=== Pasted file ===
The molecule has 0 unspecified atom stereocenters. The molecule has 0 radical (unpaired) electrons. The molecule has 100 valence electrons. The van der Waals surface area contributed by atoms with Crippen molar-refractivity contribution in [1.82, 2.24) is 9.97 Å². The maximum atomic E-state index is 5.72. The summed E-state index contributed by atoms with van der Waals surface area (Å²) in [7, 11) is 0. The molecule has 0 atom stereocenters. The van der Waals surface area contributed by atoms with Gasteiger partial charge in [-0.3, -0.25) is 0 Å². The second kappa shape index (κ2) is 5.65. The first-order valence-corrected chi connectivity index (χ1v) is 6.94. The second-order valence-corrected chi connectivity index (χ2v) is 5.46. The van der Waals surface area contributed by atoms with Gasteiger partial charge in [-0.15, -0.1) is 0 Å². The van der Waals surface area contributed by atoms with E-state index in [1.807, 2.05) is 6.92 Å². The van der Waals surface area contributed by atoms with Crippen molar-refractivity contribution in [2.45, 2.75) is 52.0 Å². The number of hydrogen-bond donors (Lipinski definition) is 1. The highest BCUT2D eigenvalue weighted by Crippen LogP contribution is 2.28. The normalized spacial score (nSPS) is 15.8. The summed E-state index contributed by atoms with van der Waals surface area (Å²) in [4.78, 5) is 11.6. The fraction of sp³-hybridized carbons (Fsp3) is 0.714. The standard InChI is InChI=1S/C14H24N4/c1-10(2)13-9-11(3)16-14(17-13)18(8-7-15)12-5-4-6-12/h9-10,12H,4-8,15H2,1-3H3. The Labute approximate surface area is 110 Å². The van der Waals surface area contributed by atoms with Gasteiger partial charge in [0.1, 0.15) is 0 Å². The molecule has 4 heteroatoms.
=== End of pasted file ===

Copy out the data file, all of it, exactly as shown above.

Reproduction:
The molecule has 0 unspecified atom stereocenters. The molecule has 0 radical (unpaired) electrons. The molecule has 100 valence electrons. The van der Waals surface area contributed by atoms with Crippen molar-refractivity contribution in [1.82, 2.24) is 9.97 Å². The maximum atomic E-state index is 5.72. The summed E-state index contributed by atoms with van der Waals surface area (Å²) in [7, 11) is 0. The molecule has 0 atom stereocenters. The van der Waals surface area contributed by atoms with Gasteiger partial charge in [-0.3, -0.25) is 0 Å². The second kappa shape index (κ2) is 5.65. The first-order valence-corrected chi connectivity index (χ1v) is 6.94. The second-order valence-corrected chi connectivity index (χ2v) is 5.46. The van der Waals surface area contributed by atoms with Gasteiger partial charge in [-0.15, -0.1) is 0 Å². The van der Waals surface area contributed by atoms with E-state index in [1.807, 2.05) is 6.92 Å². The van der Waals surface area contributed by atoms with Crippen molar-refractivity contribution in [2.45, 2.75) is 52.0 Å². The number of hydrogen-bond donors (Lipinski definition) is 1. The highest BCUT2D eigenvalue weighted by Crippen LogP contribution is 2.28. The normalized spacial score (nSPS) is 15.8. The summed E-state index contributed by atoms with van der Waals surface area (Å²) in [4.78, 5) is 11.6. The fraction of sp³-hybridized carbons (Fsp3) is 0.714. The standard InChI is InChI=1S/C14H24N4/c1-10(2)13-9-11(3)16-14(17-13)18(8-7-15)12-5-4-6-12/h9-10,12H,4-8,15H2,1-3H3. The Labute approximate surface area is 110 Å². The van der Waals surface area contributed by atoms with Gasteiger partial charge in [0.1, 0.15) is 0 Å². The molecule has 4 heteroatoms.